The Tour de France team has provided an interactive map (here’s the English version) to help you navigate, including information on those pedestrian crossings of the route, public toilets, and hydration stations (though with the rain, that might be redundant). 

READ ALSO: How will the Tour de France affect traffic and travel in Denmark? 

….and a harsh mink report for Mette Frederiksen 

If all this cycling news leaves you asking, ‘but what about the mink?’, you’ll be thrilled to learn the independent commission tasked with investigating government decisions surrounding the 2020 culling of millions of the weasel-like animals has released its final report. It’s a monster at almost 2,000 pages. 

The commission finds fault with prime minister Mette Frederiksen, who, they say, made “grossly misleading” statements about the legal basis of the mink cull at a November 2020 press conference. 

The report says 10 officials, largely department heads from the Ministry of Justice, Ministry of the Environment and Food, the National Police, and the Danish Veterinary and Food Administration, should be held accountable.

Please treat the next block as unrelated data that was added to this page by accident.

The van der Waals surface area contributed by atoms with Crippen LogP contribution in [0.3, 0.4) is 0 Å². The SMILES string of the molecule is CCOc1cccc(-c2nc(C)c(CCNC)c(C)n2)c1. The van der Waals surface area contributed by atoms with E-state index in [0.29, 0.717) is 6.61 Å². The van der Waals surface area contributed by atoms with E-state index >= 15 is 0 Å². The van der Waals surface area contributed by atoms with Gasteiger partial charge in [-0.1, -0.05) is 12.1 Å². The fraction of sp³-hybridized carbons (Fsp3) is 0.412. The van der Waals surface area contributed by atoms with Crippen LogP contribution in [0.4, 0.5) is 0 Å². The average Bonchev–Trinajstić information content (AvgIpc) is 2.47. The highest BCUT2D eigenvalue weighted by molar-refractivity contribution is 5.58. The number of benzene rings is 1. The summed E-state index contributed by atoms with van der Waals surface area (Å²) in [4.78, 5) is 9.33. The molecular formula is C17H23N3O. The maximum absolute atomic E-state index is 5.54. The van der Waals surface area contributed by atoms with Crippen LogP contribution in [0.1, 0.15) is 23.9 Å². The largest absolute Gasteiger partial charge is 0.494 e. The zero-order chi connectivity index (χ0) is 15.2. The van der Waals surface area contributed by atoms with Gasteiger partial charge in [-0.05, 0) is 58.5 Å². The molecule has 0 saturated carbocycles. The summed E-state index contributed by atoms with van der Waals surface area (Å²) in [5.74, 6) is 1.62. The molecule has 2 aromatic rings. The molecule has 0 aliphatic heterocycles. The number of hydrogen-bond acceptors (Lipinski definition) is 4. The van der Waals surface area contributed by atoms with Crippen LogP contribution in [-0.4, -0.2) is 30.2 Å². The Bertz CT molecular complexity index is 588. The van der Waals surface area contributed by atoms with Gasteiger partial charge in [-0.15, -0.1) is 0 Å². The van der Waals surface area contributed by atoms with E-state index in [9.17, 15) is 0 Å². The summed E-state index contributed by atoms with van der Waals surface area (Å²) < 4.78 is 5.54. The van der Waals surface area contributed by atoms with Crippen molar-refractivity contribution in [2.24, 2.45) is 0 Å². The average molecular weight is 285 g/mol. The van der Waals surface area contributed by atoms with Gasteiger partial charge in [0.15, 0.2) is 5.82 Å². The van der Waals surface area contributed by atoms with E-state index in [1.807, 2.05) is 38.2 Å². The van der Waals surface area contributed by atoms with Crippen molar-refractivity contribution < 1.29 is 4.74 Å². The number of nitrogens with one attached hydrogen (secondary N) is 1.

On the hot seat are Barbara Bertelsen, head of the prime minister’s department, and Mogens Jensen, former minister of food, agriculture, and fisheries.

The decision to cull the mink fell under Jensen’s purview and the commission found Jensen was aware the government had no legal authority and lied to parliament about it. Jensen resigned just two weeks after the decision was made. 

READ ALSO: Danish PM ‘grossly misled’ during mink announcement